13. This thread illustrates one thing at least: a moving target is harder to hit. BP understood that too.
  14. "If one were to look carefully at effective use of leadership in an organization one would quickly find that elected personnel are there because of popularity not necessarily talent. Assigned leadership organizations are extremely tight with their leadership effectiveness and when that effectiveness wanes in the least bit someone else can step in and move the organization along once more. The problem for me seems to be in choosing between a lesson in citizenship, i.e. voting or a lesson in effective leadership, i.e. appointments. I am in a major reorganizational movement in my troo
  15. "So da question for Scouters is this: Do we get more mileage in terms of character development fully utilizing Patrol and Outdoor Methods, with youth acting independently of adults... or do we get more mileage in terms of citizenship development by giving them many direct experiences with democratic elections and their outcomes and consequences?" The Patrol Method, one of the current "Eight Methods," requires youth election of PL's and the SPL. As a Commissioned Scouter, you commit yourself, on your Honor, to following these Eight methods. "I reckon there's a lot to be said for PL e
  16. KUDU POSTS: "But first let me reply to a couple of Tahawk's points . . . ." "Actually, Baden-Powell's official rule requires the Scoutmaster to consult with either the Patrol in question or with the Court of Honor (the Patrol Leaders in Council) before making the appointment" REPLY: I don't believe that you did reply to my point about appointing PL's. BP said in Scouting for Boys that PL's were appointed. Where do you find his "official rule" of consultation, whatever "consult" means, and when was that "rule" promulgated? [And now that I have come to your advocacy of
  17. Ah. A vendetta. How cool. KUDU POSTS: "Google 'cognitive dissonance:' The Wikipedia account of the 1956 UFO doomsday cult is a good example of my "beef" with the "goals of Scouting." REPLY: Your use of this $5.00 term suggests that Scouting says one thing and, in your view, does another, causing you dissonance. But when I read the rest of your post, and other things you have posted in other guises, your basic complaint is that Scouting will not agree with you about what is important in Scouting. This is so much so that you propose that someone start a competing youth organiz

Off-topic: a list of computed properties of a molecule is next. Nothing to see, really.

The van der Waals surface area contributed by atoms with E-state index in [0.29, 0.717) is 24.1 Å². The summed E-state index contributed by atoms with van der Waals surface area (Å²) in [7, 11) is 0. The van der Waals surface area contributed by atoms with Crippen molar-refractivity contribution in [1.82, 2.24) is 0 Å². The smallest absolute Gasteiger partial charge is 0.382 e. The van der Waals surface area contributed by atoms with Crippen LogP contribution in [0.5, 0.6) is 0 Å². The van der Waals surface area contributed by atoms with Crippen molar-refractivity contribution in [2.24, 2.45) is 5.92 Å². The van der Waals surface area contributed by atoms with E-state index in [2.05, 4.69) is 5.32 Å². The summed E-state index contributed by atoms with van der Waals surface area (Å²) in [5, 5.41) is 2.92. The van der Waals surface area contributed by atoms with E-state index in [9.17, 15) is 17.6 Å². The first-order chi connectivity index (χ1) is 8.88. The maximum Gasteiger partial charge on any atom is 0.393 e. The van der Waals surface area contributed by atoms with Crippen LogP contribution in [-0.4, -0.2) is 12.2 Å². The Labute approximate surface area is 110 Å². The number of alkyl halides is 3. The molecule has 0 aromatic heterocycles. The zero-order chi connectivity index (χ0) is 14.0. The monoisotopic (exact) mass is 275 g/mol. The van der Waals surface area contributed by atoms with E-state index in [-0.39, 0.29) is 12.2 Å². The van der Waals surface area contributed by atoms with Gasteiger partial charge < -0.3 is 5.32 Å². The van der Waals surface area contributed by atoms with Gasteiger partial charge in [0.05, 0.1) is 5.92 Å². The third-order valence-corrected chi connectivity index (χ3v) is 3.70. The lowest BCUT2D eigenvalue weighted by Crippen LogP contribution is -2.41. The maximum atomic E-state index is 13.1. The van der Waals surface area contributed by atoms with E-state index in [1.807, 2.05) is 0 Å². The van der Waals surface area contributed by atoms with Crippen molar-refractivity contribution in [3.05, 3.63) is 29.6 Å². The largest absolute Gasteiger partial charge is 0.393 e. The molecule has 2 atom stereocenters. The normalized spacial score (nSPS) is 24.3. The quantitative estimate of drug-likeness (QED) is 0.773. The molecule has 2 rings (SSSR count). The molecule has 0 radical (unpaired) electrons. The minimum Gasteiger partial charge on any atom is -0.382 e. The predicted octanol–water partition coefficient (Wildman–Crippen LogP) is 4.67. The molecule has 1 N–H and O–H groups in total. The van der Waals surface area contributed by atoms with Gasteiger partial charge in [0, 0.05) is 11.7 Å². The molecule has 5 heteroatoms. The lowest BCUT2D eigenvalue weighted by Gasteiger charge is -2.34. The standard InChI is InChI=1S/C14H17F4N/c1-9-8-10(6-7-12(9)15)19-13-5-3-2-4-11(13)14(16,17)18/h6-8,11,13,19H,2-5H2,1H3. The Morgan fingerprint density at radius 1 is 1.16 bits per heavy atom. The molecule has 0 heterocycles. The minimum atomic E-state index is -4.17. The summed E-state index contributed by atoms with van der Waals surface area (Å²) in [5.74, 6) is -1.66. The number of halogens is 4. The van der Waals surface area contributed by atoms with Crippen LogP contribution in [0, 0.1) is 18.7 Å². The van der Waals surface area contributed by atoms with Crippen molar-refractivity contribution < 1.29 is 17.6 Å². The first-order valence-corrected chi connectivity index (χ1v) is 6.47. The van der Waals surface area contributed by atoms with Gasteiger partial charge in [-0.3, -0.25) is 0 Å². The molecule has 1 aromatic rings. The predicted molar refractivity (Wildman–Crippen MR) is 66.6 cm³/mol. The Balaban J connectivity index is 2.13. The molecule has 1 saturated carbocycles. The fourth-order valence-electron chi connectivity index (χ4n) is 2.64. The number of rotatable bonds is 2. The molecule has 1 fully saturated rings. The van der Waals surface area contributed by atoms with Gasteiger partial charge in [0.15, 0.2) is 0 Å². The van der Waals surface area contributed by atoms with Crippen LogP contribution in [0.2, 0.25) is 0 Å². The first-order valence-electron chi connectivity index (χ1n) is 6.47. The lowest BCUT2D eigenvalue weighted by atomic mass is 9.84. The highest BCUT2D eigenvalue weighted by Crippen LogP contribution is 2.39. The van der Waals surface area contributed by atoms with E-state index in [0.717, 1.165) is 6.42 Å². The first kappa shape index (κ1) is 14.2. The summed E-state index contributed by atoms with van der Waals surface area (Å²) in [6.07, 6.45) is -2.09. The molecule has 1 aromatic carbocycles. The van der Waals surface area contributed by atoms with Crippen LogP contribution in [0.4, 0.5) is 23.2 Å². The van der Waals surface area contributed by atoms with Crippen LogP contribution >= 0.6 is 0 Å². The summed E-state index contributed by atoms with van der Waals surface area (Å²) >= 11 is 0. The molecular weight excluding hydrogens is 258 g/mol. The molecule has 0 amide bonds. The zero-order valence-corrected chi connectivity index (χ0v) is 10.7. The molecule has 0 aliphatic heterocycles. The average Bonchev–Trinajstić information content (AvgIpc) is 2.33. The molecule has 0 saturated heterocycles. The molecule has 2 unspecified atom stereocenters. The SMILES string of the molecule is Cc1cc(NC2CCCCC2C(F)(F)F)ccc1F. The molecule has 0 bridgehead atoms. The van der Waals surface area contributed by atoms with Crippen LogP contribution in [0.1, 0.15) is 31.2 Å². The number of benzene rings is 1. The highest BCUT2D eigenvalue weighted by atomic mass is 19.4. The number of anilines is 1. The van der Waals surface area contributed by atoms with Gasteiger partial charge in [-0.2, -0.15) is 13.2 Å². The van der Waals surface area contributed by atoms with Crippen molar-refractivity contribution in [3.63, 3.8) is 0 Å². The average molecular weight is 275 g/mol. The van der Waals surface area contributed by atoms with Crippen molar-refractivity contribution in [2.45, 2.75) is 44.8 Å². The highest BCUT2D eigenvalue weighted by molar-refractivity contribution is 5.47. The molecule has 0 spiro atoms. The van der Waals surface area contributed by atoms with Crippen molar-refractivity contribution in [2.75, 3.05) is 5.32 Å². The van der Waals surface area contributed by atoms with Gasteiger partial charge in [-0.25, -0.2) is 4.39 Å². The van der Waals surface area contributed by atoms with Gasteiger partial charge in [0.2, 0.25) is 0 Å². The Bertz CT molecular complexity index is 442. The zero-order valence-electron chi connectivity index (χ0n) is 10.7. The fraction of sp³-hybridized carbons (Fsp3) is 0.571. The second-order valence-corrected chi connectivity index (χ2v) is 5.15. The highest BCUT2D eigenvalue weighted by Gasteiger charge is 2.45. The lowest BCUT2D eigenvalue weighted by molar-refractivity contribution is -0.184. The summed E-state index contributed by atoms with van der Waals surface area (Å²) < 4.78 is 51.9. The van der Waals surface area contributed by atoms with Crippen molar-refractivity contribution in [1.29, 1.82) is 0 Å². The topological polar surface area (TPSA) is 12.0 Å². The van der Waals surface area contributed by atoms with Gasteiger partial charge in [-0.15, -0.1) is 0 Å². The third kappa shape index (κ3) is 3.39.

18. ecmori, a number of such courses have been offered by units or districts here since the official syllabus was withdrawn.
  19. AN UPDATE Following a meeting between our Scout Executive and representatives of our district training teams, we MAY have seen the last of one-day indoor IOLS courses. In that case, I will not have the opportunity to observe such a critter in its natural environment. I contacted five other Councils. No one in those Councils had heard of such a course.
  20. Kudu, I don't fully understand your beef. I first took Scouter training in 1962. Our SM required it for new SM's. I still have my notes (now seriously brittle and tea-brown): "Scouting is a citizenship-training program wrapping in a game." "Our goal is turning out young men with the sound body, sound mind, and sound values required for them to be good citizens and good leaders of our communities, states and nation." I heard pretty much the same thing when I re-upped in 1982 and retrained in 1983, took WB for the first time in 1985, and taught Trainer Development earlier this mont
  21. I have been clear. I will try to be clearer. I did not ask about program - only a particular training issue. There is no vacuum of volunteer leadership in training in this Counsel. There is no shortage of OLS training opportunities. They are offered by different districts at various times utilizing staffers from more than one district. This is a cooperative effort of all the district training volunteers and has produced higher quality courses. There is a vacuum of volunteer-lead ONE-DAY OLS courses because the volunteers have made a decision to offer only weekend courses
  22. BW, while you concede, as you must, that you lack the relevant facts, your comments nevertheless assume that there was a need that volunteer Scouters were failing to meet and that the SE had to set up one-day courses to correct a volunteer "doesn't." That would only be possible if a one-day course legitimately meets the BSA requirement that a Scouter complete OLS in order to be recorded as completing the basic training suite. Our training staffs have concluded, based on the official BSA syllabus, that a weekend course is required. Several are offered each year, as I noted above.
  23. BW, as always, your post is informed by your considerable experience. I find the comments on skills training inetresting. I asked about a "course" being put on by professional Scouters answerable in theory to the Executive Board but practically to the Scout Exective, not volunteers. I wonder if a nine-hour, indoor course satisfies Scouting's definition of Introduction to Outdoor Leadership Skills. So I started this thread on that topic. I cannot ask the BSA because it elects not to offer any regular channels of communication with Scouters. I have pushed past that on occa
  24. "But no matter how we slice it, this course sounds like a bit of a joke. If I were a leader in that council I think I'd start looking for an OLS course in another Council. Convenience isn't everything." No need to look outside our Council. Weekend courses are offered Spring and Fall - in competition with these one-day, $20.00 courses. Let's see. I can go the weekend for $30 (includes food) or do the nine hours course and pay $20. The weekend courses go begging for learners. The Fall, 2007 course was dropped (a first) when only four signed up.
  25. Sure. Why not. Always presuming they take place.